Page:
Figure 3. Reaction scheme between the stable 1,1-diphenyl-2-picryl-hydrazyl (DPPH•) radical and an antioxidant (AOH) through hydrogen atom transfer mechanism. Products are 1,1-diphenyl-2-picryl-hydrazine (DPPH-H) and the oxidized form of AO (AO•)

As DPPH• presents a maximum of absorbance at a wavelength of 515 nm (A515) and its reduced form (i.e. 1,1-diphenyl-2-picryl-hydrazine (DPPH-H)) is colorless (yellow), the reaction was monitored by spectrophotometry in the visible range (see supporting information for detailed protocols).

Students had to dilute a DPPH•stock solution. Its exact concentration is calculated by Eq (1), using the measured absorbance value and the given molar absorbance of DPPH• ( = 12.5 mM−1 cm−1 [18]) at 515 nm within Beer Lambert’s law [19] (c being the molar concentration of the chromophoric species, and b the optical path length, 1 cm):


The DPPH• solution was then incubated with successive dilutions of either ascorbic acid, or phloroglucinol or N-acetylcysteine solutions, as a function of the selected food. This allowed students to obtain a relationship between A515 of DPPH• and the stdAO molar concentration (CstdAO).

2.2. AO Content in Food Extracts

In a second step, spectroscopic techniques were applied to determine AO concentration in each food after extraction (CextAO) (squeezed lemon juice, infused tea and crushed garlic solutions) by specific assays: ortho-phenylenediamine (OPDA) [20], Folin-Ciocalteu’s [21] and Ellman’s [22] methods for ascorbic acid, polyphenols and sulfhydryl compounds, respectively (see supporting information for detailed protocols). As far as Folin-Ciocalteu’s reaction is concerned, students have to be aware of the fact that it is not totally specific to polyphenol quantitation and it may react with other reducing agents. Only OPDA assay required spectrofluorimetric measurements to avoid the interference between ascorbic acid-OPDA adduct and natural compounds present in infused tea.

2.3. DPPH• Reaction with Food Extracts and Their AO Properties

At last, the global AO properties of each food extract were evaluated by reaction with DPPH•. Dilutions of food extracts were incubated with DPPH• solution and, again, the radical bleaching was monitored by visible spectrophotometry (see supporting information for detailed protocols).

3. Hazard

Eye protection, gloves and coats have to be worn all the time while in the laboratory, and care was taken when handling laboratory glassware and boiling water. Some solutions were prepared by supervisors to save time and/or because of their possible associated risks (see Table S1 of supporting information for the complete list of hazards associated to each chemical product). All solutions and single use plastic were thrown away into hazardous waste containers to avoid environmental hazard.

4. Results and Discussion

Apart the insights in oxidative stress operated by students during this practical course, several objectives in physical and analytical chemistry teaching were achieved. Taking into account the theoretical thermodynamic courses taught before, students could assume that the main mechanism occurring in an aqueous medium was the reaction between DPPH• and AOs which led to DPPH• reduction into DPPH-H.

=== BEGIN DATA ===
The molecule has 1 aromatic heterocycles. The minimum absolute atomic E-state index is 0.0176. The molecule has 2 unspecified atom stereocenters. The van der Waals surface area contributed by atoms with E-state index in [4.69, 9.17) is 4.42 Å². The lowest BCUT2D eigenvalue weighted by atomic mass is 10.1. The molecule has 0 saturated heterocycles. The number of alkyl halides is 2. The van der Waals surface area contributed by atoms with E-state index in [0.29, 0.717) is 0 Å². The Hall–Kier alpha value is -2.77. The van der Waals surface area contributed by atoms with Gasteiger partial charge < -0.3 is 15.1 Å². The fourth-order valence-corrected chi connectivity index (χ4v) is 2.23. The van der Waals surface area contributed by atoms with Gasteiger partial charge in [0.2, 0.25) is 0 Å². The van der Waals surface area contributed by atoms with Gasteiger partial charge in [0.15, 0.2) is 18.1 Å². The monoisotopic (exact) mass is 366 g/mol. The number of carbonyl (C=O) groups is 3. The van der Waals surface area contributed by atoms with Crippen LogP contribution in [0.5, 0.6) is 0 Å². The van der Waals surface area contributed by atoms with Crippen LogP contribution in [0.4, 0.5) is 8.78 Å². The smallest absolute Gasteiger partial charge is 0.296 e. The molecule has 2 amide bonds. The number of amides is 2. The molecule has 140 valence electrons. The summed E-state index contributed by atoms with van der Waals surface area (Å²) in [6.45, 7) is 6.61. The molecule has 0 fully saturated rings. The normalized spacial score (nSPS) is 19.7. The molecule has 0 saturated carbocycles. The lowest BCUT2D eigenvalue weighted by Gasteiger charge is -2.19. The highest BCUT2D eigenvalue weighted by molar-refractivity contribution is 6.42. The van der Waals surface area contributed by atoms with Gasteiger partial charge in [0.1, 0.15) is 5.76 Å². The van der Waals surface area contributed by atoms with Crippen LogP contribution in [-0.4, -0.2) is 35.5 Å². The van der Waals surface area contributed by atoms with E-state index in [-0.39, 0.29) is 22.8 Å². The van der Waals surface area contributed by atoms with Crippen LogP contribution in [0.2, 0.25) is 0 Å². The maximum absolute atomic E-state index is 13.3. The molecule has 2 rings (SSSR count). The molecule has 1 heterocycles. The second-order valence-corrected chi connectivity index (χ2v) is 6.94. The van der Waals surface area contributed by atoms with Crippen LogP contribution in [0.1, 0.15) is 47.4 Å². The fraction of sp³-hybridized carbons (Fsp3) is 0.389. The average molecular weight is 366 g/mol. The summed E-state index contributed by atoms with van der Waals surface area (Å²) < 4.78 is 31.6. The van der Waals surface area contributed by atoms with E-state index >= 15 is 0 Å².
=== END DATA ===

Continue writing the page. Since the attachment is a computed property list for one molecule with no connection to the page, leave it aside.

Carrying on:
4.1. Thermodynamic Concepts

The study of stdAO allowed a better understanding of the reaction mechanisms. From a thermodynamic point-of-view, following points had to be addressed:

• redox couples were defined as DPPH•/DPPH-H and A•/AO;

• ΔrG°, the free enthalpy or Gibbs energy of the reaction, is given by Eq (2):


With ΔrG° the free enthalpy or Gibbs energy of the reaction, n, number of exchanged electrons, F, Faraday constant (96,500 C.mol-1) and ΔE°, difference of standard redox potential values between both redox couples;

• to ensure a spontaneous reaction ΔrG° must be negative.

This suggested that DPPH• was more oxidant than A•, E°(DPPH•/DPPH-H) was higher (+ 0.54 V vs. standard hydrogen electrode [18]) than E°(A•/AO), and the reaction was:


K being the equilibrium constant linked to ΔrG° by Eq (3):


R being the ideal gas constant, and T the temperature.

K value had to be positive and the higher it was, the higher the product yield of DPPH• to DPPH-H was; K > 104 meant nearly 100 % (full reaction accomplishment).

Taking these concepts into account, students were able to interpret their results.

4.2. Results Obtained from stdAO

Graphics representing calibration curves (A515 = f (CstdAO)) were built (Figure 4).

Students obtained a linear decreasing relationship between A515 of DPPH• and the stdAO molar concentration (CstdAO) (a and b being the slope and intercept, respectively) calculated by a mean square regression bearing a determination coefficient, r2, higher than 0.995 as expressed by Eq (4):


For each stdAO, students graphically determined the effective concentration 50 (EC50), corresponding to the concentration of stdAO reducing 50% of DPPH• (initial concentration of ca. 71 µM) in the present experimental conditions [8]. They could further deduce the stoichiometry of the reaction by comparing the molar concentrations of EC50 value and the corresponding DPPH• concentration (35.5 µM, which is half of DPPH• initial concentration, ca. 71 µM).

Results were presented in Table 1 and were in accordance with already published data [8, 18].

Lastly, based on the stdAO chemical formulae, students could select the chemical functional group responsible of AO redox properties and propose an oxidation mechanism (see the oxidized form of AO redox chemical center, Table 1).

Figure 4. Calibration curves of DPPH• reduction by the three studied stdAO. Results were presented as mean ± SD (n = 5)

Table 1. Results of DPPH• reaction with stdAO (mean ± SD, n = 5)

4.3. Results Obtained from Food Extracts